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Type 1 and Type 2 Nutrients

This question was posted the Other thematic area forum area and has 6 replies.

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Normal user

23 Aug 2015, 12:09

I have been reading several articles on classification of nutrients as type 1 and type 2 based on how the body responds to their deficiencies. I am confused that all vitamins are considered type 1 nutrients which, under this classification, do not affect growth. Well we know that vitamin A regulates cell differentiation and thus growth. So, even if all type 2 nutrients were adequate, a deficiency in vitamin A should still be affecting growth. Also, it is not clear to me if this classification is taking into account nutrient-nutrient interactions. e.g. Zinc a type 2 nutrient interacts with Vitamin A. Thanks


Forum Moderator, ENN

Forum moderator

24 Aug 2015, 13:20

From Craig: It's true that ultimately Vitamin deficiency will affect growth but the primary sign of deficiency is not reduced growth but maybe night blindness ( Vitamin A). That's my own understanding.

Mark Myatt

Frequent user

24 Aug 2015, 13:57

Vitamin A deficits will manifest themselves quite early with "eye signs" (night blindness, Bitot spots, and the like). These are early and specific signs of VA efficiency. Increase susceptibility to infection and increase duration of symptoms associated with VA deficiency will probably affect growth earlier and more profoundly than VA deficiency alone (i.e. in the absence of infection). I believe that Mike Golden originated the type 1 / type 2 nutrient model. He often responds on this forum. Perhaps EN-NET staff will prompt him.



Normal user

25 Aug 2015, 06:33

Thanks for replying. I was also thinking that the term/wording "the body's initial response to a nutrient(s) deficiency" would perhaps be more appropriate to use in this case. Thanks and regards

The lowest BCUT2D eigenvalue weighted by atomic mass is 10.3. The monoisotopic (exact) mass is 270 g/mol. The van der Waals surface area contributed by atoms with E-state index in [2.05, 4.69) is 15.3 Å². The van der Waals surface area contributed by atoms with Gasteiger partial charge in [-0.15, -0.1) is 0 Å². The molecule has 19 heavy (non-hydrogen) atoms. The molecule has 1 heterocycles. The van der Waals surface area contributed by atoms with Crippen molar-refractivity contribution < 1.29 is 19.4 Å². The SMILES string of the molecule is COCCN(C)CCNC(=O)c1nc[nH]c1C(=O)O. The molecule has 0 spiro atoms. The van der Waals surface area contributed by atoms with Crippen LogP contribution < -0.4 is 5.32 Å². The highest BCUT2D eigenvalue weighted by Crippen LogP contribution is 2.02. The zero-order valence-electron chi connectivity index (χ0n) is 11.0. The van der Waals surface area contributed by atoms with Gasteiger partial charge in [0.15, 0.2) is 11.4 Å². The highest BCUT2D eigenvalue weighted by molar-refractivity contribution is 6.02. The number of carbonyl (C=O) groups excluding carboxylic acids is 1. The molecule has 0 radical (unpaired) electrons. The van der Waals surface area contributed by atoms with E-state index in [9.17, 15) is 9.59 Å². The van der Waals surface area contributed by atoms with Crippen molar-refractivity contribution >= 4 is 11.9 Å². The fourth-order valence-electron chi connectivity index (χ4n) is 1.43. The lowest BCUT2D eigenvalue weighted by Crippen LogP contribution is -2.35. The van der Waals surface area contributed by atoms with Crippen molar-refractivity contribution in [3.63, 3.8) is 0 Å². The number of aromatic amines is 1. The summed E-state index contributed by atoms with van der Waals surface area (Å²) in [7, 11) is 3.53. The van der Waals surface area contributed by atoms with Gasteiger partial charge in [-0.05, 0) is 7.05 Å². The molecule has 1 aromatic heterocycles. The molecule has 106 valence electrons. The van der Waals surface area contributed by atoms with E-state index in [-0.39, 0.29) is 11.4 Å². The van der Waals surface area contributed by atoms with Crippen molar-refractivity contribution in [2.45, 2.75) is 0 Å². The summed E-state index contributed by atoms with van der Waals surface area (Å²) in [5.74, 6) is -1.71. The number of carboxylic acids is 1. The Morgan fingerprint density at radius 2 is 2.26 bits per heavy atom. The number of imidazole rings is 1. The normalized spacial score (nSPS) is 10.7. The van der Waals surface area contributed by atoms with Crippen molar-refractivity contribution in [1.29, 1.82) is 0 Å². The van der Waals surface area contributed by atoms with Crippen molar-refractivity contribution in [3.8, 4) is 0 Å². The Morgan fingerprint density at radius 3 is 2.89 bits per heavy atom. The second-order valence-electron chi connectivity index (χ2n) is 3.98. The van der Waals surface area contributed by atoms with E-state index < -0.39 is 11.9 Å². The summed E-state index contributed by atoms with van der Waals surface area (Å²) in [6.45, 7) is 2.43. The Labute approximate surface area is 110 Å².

Dr Ashley Berry


Normal user

25 May 2018, 00:45

In fact, Dr Mel Sydney-Smith, Brisbane, has been teaching integrative medicine for over 30 years, and quotes from The Oxford Textbook of Medicine on the differences between Type 1 and 2 nutrient deficiency. With the latter, all the items need to be provided in the correct amount and ratio, otherwise the body actually shrinks and the patient develops symptoms of anorexia, fatigue and cognitive difficulties.

Laurie Sauerwein

Normal user

1 Oct 2018, 05:06

These classifications may be somewhat helpful, but deficiencies are not as clearcut as typing makes them sound. There are crossovers and physiological interactions that frustrate classification. Zinc deficiency is one. There are physical signs of zinc deficiency in the form of alopecia, dermatitis, diarrhea, night blindness that may appear before anthropometrics demostrate growth delay.

Hana Fayyad


Normal user

7 Jul 2020, 08:31

“ PIP: A child responds to a deficiency of an essential nutrient either by continuing to grow and consuming body stores with eventual reduction in the bodily functions (Type I) or by reducing growth and avidly conserving the nutrient to maintain the concentration of the nutrient in the tissues (Type II). Examples of Type I nutrient deficiency are anemia (iron deficiency), beri-beri (thiamin deficiency), pellagra (niacin or nicotinic acid deficiency), scurvy (vitamin C or ascorbic acid deficiency), xerophthalmia (vitamin A or retinol deficiency) and iodine deficiency disorders. Diagnosis is relatively simple via clinical symptoms and measurement of the concentration of the nutrient itself. There are no characteristic symptoms to distinguish which Type II nutrient deficiency an individual has; all deficiencies result in the poor growth, stunting, and wasting generally ascribed to protein-energy malnutrition. In Type II, growth stops, the body starts to conserve the nutrient, and its excretion falls to very low levels. In severe deficiency the body may start to break down its own tissues and the reduction of appetite accompanies this condition. An animal can die from zinc deficiency even though it is has a normal concentration of zinc in its tissues, but it can respond rapidly to small amount of dietary zinc. The mechanisms by which the body stops growing in response to nutritional lack are similar to the hormonal picture seen in endocrine disease (reduction of the production of the hormonal mediators of growth, down-regulation of receptors, and reduction of protein synthesis). Growth failure is the clinical sign characteristic of a diet deficient in protein, zinc, magnesium, phosphorus, and potassium. Wasting may be also ascribed to toxins, infection, worms, or persistent diarrhea. Anorexia is another common response in nutrient deficiency. Only a supplementation diet with a balance of nutrients will promote rapid recovery”.

This is from Pubmed; truly i just learned it well! 

Dr Hana Fayyad.

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